Davidson Don Tengo Jabavu (1885-1959) was a South African political campaigner, writer and editor who became the first black professor at the University of Fort Hare, where he taught African languages and Latin. In 1949 he attended the World Pacifist Meeting in India and wrote an account of his journey, which was first published in 1951.
Text in the original isiXhosa with an English translation by Cecil Wele Manona. Includes chapters by the editors that examine the international networks of solidarity which Jabavu helped to strengthen, biographical sketches of Jabavu and Manona, and an afterword that reflects on the significance of making African-language texts available to readers across Africa.
"A remarkable travelogue by one of South Africa's greatest intellectuals, D.D.T Jabavu, is available for the first time in isiXhosa and English. This historical gem enriches our sense of the scope and scale of South African letters." Isabel Hofmeyr, Global Distinguished Professor, New York University, and Professor of African Literature, University of the Witwatersrand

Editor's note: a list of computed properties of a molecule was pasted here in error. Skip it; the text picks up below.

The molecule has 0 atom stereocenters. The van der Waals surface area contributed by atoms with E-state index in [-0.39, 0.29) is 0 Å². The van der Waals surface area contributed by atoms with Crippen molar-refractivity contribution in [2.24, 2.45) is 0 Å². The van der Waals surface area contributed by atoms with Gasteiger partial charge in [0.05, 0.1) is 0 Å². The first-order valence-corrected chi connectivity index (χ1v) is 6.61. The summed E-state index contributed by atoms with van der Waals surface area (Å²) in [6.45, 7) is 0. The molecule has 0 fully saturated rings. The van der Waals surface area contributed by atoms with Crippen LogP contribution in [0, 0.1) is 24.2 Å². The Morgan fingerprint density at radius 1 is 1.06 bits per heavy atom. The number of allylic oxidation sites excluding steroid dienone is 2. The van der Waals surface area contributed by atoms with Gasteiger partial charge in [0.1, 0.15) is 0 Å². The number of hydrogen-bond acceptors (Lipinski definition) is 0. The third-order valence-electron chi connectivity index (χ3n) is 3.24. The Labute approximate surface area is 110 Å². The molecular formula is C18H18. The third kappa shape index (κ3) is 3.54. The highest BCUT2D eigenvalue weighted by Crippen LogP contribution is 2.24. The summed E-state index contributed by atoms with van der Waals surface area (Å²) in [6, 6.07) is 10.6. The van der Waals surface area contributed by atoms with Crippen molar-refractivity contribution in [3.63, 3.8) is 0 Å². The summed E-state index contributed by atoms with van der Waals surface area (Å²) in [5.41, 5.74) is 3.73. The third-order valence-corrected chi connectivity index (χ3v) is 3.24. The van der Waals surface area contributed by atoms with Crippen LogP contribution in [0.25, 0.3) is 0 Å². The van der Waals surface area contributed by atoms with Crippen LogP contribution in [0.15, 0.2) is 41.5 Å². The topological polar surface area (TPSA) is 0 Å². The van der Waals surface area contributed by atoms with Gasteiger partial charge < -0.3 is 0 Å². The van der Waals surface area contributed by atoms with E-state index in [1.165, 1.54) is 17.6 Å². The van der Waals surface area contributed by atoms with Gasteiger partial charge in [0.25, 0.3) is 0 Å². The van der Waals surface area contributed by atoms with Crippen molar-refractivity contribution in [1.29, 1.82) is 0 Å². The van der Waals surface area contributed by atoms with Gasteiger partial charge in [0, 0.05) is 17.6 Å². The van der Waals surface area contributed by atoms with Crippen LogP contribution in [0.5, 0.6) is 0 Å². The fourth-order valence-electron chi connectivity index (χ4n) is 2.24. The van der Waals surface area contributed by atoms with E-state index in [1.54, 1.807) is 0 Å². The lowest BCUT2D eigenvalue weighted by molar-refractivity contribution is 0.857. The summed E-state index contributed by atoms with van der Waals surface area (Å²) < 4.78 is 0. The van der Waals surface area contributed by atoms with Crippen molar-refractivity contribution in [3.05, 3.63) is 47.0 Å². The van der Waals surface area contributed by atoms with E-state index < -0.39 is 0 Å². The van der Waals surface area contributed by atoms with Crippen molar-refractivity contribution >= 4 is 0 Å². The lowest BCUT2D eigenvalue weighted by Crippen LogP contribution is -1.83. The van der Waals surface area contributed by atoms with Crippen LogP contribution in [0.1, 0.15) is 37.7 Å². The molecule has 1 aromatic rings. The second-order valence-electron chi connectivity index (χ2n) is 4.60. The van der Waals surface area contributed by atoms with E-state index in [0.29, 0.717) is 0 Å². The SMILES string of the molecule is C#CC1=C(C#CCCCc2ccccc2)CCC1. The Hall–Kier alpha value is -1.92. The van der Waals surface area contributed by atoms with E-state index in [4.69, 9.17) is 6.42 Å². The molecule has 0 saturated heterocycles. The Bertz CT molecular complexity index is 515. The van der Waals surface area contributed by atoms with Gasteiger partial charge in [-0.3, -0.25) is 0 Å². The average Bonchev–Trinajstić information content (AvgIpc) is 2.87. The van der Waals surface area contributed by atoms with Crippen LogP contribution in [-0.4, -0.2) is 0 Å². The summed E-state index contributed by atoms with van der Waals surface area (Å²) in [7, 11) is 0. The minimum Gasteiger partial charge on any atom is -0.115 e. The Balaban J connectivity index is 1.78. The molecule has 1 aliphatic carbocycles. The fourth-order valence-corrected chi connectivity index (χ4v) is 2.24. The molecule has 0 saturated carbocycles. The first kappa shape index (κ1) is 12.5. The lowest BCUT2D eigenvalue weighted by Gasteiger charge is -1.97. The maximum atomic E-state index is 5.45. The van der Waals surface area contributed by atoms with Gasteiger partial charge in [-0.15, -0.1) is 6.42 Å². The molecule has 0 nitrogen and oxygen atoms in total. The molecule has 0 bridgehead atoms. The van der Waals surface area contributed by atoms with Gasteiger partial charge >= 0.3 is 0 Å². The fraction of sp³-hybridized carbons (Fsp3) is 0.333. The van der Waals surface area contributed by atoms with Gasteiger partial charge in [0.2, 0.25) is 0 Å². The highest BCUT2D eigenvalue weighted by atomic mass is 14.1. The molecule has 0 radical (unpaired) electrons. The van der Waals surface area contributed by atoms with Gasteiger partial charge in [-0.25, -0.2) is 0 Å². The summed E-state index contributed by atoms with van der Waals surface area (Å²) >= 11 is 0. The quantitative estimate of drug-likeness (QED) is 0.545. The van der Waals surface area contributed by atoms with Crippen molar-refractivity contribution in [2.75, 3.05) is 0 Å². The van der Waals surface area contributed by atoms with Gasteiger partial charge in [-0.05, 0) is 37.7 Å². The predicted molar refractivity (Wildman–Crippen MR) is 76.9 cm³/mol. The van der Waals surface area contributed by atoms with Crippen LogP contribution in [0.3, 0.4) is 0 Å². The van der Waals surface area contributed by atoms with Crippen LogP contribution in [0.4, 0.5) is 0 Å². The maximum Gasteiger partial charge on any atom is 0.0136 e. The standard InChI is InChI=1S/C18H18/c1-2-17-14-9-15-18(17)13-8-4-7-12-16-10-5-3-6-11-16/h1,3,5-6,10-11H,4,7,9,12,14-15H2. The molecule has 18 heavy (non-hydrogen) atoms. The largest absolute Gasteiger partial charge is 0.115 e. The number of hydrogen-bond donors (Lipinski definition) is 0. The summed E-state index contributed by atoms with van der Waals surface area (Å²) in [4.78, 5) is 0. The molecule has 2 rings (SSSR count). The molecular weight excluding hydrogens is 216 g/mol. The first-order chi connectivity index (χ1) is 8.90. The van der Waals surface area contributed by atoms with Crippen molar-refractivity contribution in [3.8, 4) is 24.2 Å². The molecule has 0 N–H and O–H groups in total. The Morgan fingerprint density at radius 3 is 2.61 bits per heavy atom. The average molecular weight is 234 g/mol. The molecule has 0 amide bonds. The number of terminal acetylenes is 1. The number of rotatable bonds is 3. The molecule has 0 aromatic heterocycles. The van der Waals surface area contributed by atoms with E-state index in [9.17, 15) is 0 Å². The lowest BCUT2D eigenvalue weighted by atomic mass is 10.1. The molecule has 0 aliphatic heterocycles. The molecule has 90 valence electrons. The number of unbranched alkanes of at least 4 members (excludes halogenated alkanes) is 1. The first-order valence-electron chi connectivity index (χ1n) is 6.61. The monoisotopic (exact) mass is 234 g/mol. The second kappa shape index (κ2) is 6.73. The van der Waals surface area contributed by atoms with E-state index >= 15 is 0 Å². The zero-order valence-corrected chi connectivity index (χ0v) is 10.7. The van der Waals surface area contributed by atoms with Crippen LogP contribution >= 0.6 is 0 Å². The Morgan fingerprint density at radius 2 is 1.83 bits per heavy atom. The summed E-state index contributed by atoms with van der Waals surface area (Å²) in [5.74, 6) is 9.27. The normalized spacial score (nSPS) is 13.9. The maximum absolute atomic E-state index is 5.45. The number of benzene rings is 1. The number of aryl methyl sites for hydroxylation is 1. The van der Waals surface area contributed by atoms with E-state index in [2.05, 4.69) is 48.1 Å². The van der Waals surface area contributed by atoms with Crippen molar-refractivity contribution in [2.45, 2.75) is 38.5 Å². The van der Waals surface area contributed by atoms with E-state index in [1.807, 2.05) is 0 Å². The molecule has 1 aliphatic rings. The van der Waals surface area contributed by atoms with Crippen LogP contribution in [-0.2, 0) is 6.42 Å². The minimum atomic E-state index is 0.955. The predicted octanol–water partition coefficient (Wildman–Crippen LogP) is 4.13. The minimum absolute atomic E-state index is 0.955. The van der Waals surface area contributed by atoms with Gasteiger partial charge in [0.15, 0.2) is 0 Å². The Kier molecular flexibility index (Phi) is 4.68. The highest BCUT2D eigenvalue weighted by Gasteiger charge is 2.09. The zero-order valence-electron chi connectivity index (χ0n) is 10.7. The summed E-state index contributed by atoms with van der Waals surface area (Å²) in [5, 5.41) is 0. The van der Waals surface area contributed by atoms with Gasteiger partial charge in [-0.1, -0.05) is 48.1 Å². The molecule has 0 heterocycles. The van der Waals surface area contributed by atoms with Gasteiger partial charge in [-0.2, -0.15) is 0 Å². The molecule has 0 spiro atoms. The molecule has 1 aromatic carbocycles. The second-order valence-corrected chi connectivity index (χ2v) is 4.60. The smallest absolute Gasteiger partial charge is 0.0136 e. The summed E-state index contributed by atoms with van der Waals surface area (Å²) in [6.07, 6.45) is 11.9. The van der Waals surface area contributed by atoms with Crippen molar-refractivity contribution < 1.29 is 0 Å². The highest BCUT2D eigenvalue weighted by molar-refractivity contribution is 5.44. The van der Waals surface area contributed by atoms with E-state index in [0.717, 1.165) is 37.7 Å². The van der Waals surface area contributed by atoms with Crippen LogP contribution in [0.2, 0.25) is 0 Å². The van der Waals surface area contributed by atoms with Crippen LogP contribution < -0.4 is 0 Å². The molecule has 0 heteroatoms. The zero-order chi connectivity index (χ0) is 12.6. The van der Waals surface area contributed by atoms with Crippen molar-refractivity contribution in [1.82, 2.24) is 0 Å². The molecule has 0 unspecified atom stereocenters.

Catherine Higgs is Professor of History, University of British Columbia.
Mhlobo Jadezweni teaches isiXhosa at Rhodes University.
Evan Mwangi is Associate Professor of English and Comparative Literature, Northwestern University.
Tina Steiner is Associate Professor in the English Department, Stellenbosch University.